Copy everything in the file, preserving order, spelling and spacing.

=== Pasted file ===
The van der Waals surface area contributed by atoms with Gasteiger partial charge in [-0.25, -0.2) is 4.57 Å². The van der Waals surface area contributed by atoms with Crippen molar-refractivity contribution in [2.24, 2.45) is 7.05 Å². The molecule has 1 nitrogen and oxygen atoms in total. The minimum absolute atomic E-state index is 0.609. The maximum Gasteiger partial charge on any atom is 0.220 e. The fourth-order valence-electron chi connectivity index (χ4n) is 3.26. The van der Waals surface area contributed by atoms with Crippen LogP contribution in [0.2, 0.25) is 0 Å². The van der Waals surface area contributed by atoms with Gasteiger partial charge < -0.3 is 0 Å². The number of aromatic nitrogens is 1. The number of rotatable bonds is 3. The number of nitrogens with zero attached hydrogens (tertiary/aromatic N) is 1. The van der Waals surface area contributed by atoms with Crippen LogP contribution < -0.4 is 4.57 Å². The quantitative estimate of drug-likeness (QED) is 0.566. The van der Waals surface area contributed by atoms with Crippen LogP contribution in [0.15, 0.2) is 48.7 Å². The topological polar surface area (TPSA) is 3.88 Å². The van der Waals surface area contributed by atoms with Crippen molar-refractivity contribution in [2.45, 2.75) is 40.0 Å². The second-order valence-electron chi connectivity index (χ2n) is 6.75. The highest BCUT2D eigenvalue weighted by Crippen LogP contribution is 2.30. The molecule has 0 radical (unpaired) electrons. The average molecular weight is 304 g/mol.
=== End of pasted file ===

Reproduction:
The van der Waals surface area contributed by atoms with Gasteiger partial charge in [-0.25, -0.2) is 4.57 Å². The van der Waals surface area contributed by atoms with Crippen molar-refractivity contribution in [2.24, 2.45) is 7.05 Å². The molecule has 1 nitrogen and oxygen atoms in total. The minimum absolute atomic E-state index is 0.609. The maximum Gasteiger partial charge on any atom is 0.220 e. The fourth-order valence-electron chi connectivity index (χ4n) is 3.26. The van der Waals surface area contributed by atoms with Crippen LogP contribution in [0.2, 0.25) is 0 Å². The van der Waals surface area contributed by atoms with Gasteiger partial charge < -0.3 is 0 Å². The number of aromatic nitrogens is 1. The number of rotatable bonds is 3. The number of nitrogens with zero attached hydrogens (tertiary/aromatic N) is 1. The van der Waals surface area contributed by atoms with Crippen LogP contribution < -0.4 is 4.57 Å². The quantitative estimate of drug-likeness (QED) is 0.566. The van der Waals surface area contributed by atoms with Crippen LogP contribution in [0.15, 0.2) is 48.7 Å². The topological polar surface area (TPSA) is 3.88 Å². The van der Waals surface area contributed by atoms with Crippen molar-refractivity contribution in [2.45, 2.75) is 40.0 Å². The second-order valence-electron chi connectivity index (χ2n) is 6.75. The highest BCUT2D eigenvalue weighted by Crippen LogP contribution is 2.30. The molecule has 0 radical (unpaired) electrons. The average molecular weight is 304 g/mol.